The Strip Sense: What’s in a dot?

The punctuation of the Strip

Steve Friess

At some point when I wasn’t looking, they slapped the word “Encore” atop the new building that stands beside the tower for which Encore is the, uh, encore. The original, of course, is Wynn Las Vegas, or “Wynn.” (heretofore written as “Wynn Period”) as it reads in script on it and on bottles of water and God only knows what else.

It kind of disappointed me, that “Encore” sign did. There was no punctuation to chew over. In the process, it seemed to be undermining the very notion that this new building was a continuation of some sort of thought or concept begun by Wynn Period.

You probably think I’m a grammar geek. Guilty. But punctuation is very, very important in Las Vegas. Almost nothing, not even a dot after a name, is done without a great deal of thought. When Steve Wynn decided to make his building read Wynn Period, he was making a point. This was his big comeback after Kirk Kerkorian and the MGM crowd snapped up Mirage Resorts and, with it, the Bellagio, which had been seen up till then as Wynn’s crowning masterpiece.

In 2005, his new building screamed Wynn Period as if to say, “This is the Wynn. Period.” Wynn once told me as much, explaining it was a subtle way of saying that this is the definition of his embodiment as a resort, the ultimate. As subtle, that is, as you can be on top of a 42-story building and so many bottles of water.

There are other ways up and down the Strip that punctuation comes into play in an important way. The exclamation point, for instance, is used to exuberant effect, as in Donn Arden’s Jubilee! and Mamma Mia!, though the latter uses that point throughout the world. The colon is employed to, essentially, provide two related but potentially independent names, as in Phantom: The Las Vegas Spectacular and Manilow: Music and Passion. There’s one intriguing use of the hyphen in “New York-New York.” It must’ve been carefully chosen over the comma or no interim punctuation at all, although someone must have rethought that, since it appears with and without the hyphen on

Ampersands also make a few important and historic appearances, most notably in “Siegfried & Roy” and “Thomas & Mack,” serving in both instances to form an inextricable tie between the two names. How, for instance, could Siegfried ever perform without his “& Roy”? (It also makes both parties indistinguishable; I can’t tell you how many editors asked me after Roy’s tiger-attack injury, “Which one’s Roy again?”)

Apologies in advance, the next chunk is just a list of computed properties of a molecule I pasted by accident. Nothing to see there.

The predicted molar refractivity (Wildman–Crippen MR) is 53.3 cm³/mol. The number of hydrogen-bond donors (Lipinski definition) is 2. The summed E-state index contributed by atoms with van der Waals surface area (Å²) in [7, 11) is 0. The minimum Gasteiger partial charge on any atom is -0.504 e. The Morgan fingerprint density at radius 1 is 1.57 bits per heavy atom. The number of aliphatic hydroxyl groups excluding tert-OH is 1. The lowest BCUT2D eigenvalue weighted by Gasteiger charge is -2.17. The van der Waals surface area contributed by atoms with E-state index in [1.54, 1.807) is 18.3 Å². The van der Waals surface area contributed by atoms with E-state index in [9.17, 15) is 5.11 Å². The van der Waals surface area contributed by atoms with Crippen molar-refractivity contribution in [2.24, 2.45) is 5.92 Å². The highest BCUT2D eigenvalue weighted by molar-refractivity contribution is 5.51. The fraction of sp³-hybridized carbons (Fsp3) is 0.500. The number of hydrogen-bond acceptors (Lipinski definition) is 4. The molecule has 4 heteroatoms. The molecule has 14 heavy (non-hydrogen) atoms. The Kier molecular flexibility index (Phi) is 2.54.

Harrah’s Entertainment is, it seems, a company awash in punctuation. Along with the aforementioned exclamation point in Jubilee!, the apostrophes are sprinkled in generously, as in Harrah’s and Rao’s and Bill’s, to denote a tribute to a founder of some sort, although the one “Gamblin’ Hall & Saloon” is just an attempt to be hickish. Because I guess they think that Vegas visitors think hick schtick is cool?

I deliberately left Bally’s out just now, because from what I can tell, there was nobody named Bally in the first place. In fact, my exhaustive research—okay, I looked up Bally Technologies on Wikipedia—shows it may descend from the Chicago-based pinball-machine company as a derivative of the name of their first successful game, the Ballyhoo. Which means that this apostrophe is meaningless, as it doesn’t attribute ownership or responsibility to anyone. Kinda sad.

Also meaningless—and a lot more irksome—was the ellipsis that followed the name of a certain Canadian songstress’ old production at the Colosseum, A New Day … . What was the point of those three dots other than to confound those of us in the media who felt we had to write them every time we mentioned the show?

While we’re on the topic of Céline, there’s the matter of foreign names and their little accent marks. (Is an accent mark considered punctuation? Wikipedia isn’t clear.) They’re always tossed in to imply something fancy or exotic. Often, as with , Le Rêve, Joël Robuchon and Mystère, it tends to work. The Harley Davidson Café and Café Ba Ba Reeba, maybe not so much. What’s fun to do if you have some time is to imagine how an errant accent could alter the entire meaning of a name. Pure, for instance, would be Puré. Well, that is how some people feel after they’ve been soaked to a pulp by doormen, right?

It’s interesting, in fact, that we embark on this study the week after Harrah’s Entertainment announced it’s soon to be Caesars Entertainment. Caesars is one of the most intriguing examples of an absence of punctuation that baffles to no end. There is no apostrophe, even though “Caesar’s” would make more sense to most. In fact, Clark County thought so too when they included the apostrophe in the street sign along Flamingo Road when the Augustus Tower first opened.

A Google search for “Caesar’s Palace,” in fact, yields 500,000 results, the first of which is the actual hotel, implying they know this is a pretty common mistake, and they’ve gamed the Google algorithm so as to not lose any eyeballs. But Jay Sarno, the resort’s developer, deliberately wanted it to be Caesars Palace because he believed that at his hotel, everybody is a Caesar. Trouble is, if that’s so, then technically the place should be called Caesars’ Palace.

All of this brings us back to the original point. Leaving Encore without any punctuation creates a baffling dissonance from its forebear, Wynn Period. I know it’s unrealistic, but I guess I expected some sort of punctuation for Encore, too. Maybe it should read “… Encore” to show it’s part of the previous notion? Or maybe “Encore!” since the word is usually shouted with enthusiasm? If it underwhelms, maybe it should be “Encore?”

Come to think of it, that’s pretty cool. There are plenty of marks in Vegas, but not a single question mark.

Read Steve Friess’ daily blog at and catch his weekly celeb-interview podcast at He can be reached at [email protected].

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